J.W. Harris has won just about everything there is to win in the Professional Rodeo Cowboys Association (PRCA): four World Championships, two Wrangler National Finals Rodeo (WNFR) average titles, two Ram National Circuit Finals (RNCFR), three Wrangler Tour Finales and better than $1.6 million dollars in a nine year professional career.
That changed in 2014 and Harris did not even have to sweat out the title race during the Xtreme Bulls Finale held Aug. 30, 2014 in Ellensburg, Washington. In fact, he didn't even compete in Ellensburg.
Harris seized control of the Xtreme standings with the first events of the season, winning big at the Rapid City (SD) event in January and adding a split of first at the Division II Bulls Night Out in Fort Worth, Texas a few days later. He closed the season with $47,726 at X-Bulls events.
"It's about time," Harris told Prorodeo.com of the season title. "It's something that I've wanted to do ever since I bought my PRCA card, and I've been close several times and couldn't ever get it done. I just didn't ride good enough at Xtreme Bulls events in the past, that's all that it boils down to."
The PRCA's leader in career 90-point rides, Harris built a lead that was insurmountable.
"It's probably right up there in the top three of accomplishments, behind winning the world and average at the NFR," Harris continued. "I really wanted this, and it was one of my goals this year. Come hell or high water, I wanted to be the Xtreme Bulls champion. I've been trying to win it for eight years, which was way too long."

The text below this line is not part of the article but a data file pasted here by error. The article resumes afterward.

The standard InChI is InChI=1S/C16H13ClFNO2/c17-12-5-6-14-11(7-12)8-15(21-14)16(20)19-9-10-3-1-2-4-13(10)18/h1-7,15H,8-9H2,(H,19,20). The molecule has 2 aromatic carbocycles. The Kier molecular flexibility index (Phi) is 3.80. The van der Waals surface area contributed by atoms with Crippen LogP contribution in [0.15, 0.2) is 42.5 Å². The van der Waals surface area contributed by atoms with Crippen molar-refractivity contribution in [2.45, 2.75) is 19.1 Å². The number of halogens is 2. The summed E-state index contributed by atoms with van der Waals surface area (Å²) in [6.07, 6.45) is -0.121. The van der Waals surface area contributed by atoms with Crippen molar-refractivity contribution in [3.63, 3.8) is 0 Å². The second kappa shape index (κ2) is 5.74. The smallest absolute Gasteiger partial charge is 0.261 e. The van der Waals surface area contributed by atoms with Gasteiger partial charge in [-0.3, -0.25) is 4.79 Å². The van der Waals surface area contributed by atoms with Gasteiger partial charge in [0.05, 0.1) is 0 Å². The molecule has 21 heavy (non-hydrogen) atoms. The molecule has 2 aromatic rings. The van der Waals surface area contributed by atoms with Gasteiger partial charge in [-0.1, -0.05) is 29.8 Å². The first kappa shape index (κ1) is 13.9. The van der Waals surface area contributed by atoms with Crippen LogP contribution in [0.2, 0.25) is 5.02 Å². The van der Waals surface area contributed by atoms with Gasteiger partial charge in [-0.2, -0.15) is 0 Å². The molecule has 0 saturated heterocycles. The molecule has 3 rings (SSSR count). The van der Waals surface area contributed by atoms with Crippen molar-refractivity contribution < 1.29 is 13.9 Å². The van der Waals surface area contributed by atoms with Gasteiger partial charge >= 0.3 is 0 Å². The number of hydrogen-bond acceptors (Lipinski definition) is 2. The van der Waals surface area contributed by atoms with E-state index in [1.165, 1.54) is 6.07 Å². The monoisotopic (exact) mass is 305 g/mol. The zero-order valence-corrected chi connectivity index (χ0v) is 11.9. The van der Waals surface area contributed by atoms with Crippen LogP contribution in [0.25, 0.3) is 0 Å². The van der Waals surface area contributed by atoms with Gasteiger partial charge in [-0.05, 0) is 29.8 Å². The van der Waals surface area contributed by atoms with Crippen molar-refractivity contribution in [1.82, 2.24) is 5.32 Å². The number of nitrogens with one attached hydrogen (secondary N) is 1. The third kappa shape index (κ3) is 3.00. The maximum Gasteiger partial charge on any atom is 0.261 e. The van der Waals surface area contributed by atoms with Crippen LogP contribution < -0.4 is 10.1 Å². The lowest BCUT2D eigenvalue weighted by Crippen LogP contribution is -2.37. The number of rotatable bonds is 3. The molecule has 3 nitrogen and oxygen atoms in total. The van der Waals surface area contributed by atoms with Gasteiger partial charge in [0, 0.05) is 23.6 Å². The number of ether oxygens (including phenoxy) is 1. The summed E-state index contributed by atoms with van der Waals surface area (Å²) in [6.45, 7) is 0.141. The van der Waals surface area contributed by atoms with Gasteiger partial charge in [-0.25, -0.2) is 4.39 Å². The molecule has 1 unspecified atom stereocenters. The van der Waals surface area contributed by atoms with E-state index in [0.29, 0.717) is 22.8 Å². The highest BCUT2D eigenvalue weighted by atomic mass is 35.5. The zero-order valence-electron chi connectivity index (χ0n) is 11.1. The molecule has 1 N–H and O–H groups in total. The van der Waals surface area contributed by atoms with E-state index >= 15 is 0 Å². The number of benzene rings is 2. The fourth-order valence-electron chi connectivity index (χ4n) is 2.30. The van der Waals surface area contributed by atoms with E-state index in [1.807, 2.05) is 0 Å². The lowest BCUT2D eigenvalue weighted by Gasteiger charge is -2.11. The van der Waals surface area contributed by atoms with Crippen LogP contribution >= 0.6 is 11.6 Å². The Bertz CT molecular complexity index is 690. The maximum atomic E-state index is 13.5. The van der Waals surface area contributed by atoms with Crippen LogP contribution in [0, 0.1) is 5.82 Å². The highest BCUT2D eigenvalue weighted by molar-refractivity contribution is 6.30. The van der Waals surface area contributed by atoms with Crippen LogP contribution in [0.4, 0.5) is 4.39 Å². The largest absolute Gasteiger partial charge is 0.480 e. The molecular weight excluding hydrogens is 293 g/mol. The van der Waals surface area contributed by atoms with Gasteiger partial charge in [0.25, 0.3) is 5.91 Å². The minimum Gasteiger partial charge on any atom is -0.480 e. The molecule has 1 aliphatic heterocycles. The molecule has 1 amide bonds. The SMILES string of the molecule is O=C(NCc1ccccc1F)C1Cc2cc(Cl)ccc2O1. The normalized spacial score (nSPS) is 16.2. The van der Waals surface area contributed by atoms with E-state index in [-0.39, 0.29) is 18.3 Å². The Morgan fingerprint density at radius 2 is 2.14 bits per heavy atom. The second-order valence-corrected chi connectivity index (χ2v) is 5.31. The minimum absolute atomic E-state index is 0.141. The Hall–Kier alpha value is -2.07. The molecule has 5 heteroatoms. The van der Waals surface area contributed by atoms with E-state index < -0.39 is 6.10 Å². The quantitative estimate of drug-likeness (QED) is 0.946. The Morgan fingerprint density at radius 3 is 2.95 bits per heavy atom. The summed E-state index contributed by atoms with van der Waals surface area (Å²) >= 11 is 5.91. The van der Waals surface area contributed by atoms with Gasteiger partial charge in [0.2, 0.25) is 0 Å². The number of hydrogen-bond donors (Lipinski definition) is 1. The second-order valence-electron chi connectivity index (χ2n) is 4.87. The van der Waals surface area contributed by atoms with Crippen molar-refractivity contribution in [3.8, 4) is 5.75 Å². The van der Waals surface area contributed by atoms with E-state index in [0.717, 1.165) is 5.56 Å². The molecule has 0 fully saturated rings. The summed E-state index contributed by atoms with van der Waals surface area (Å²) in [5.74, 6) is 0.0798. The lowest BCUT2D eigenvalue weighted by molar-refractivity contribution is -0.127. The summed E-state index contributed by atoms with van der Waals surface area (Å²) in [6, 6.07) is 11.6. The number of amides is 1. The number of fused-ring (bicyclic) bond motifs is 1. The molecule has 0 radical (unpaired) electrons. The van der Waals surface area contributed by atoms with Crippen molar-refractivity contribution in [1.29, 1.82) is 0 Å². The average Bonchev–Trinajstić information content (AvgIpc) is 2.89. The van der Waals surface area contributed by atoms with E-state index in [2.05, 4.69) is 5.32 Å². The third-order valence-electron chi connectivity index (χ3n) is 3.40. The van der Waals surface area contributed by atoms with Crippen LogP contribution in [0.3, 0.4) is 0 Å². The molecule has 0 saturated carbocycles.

Harris has led the PRCA World standings for about a month as he chases a fifth PRCA world championship all while chasing his first qualification to the Professional Bull Riders (PBR) World Finals as well; in recent years, very few cowboys have been able to secure Finals qualifications to both the WNFR and PBR World Finals in the same year. It was that pursuit that kept him from Ellensburg as he competed at a PBR event in Oklahoma.
While Harris' lead couldn't be erased, second ranked Sage Kimzey gave it his best shot. The rookie has been setting the pro rodeo ranks on fire this season, ever since earning both the San Antonio Xtreme Bulls and San Antonio Rodeo titles and nearly $40,000 in one day in February.
Kimzey led the standings for most of the season, relinquishing his lead after Harris won the title at the Dodge City Round-Up the first of August. Trailing in the Xtreme standings as well, Kimzey couldn't earn enough at the Finale to catch the champ for the X-Bulls title but he could make a big dent in Harris' World standings lead.
With that goal in mind, the Oklahoma bull rider, who just celebrated his 20th birthday four days prior to the Finale, jumped out to a good start, earning 83.5 points in the opening round of the $70,000 Finale.
Utah cowboy Joe Frost won the first round with his 88 point effort aboard Summit Pro Rodeo's Tuff Stuff.
Returning later that same evening for the short round, Kimzey matched wits with Corey & Lange's Wild Eyes. The rookie won the battle, earning 87 points on the judges' score sheets to win the go round.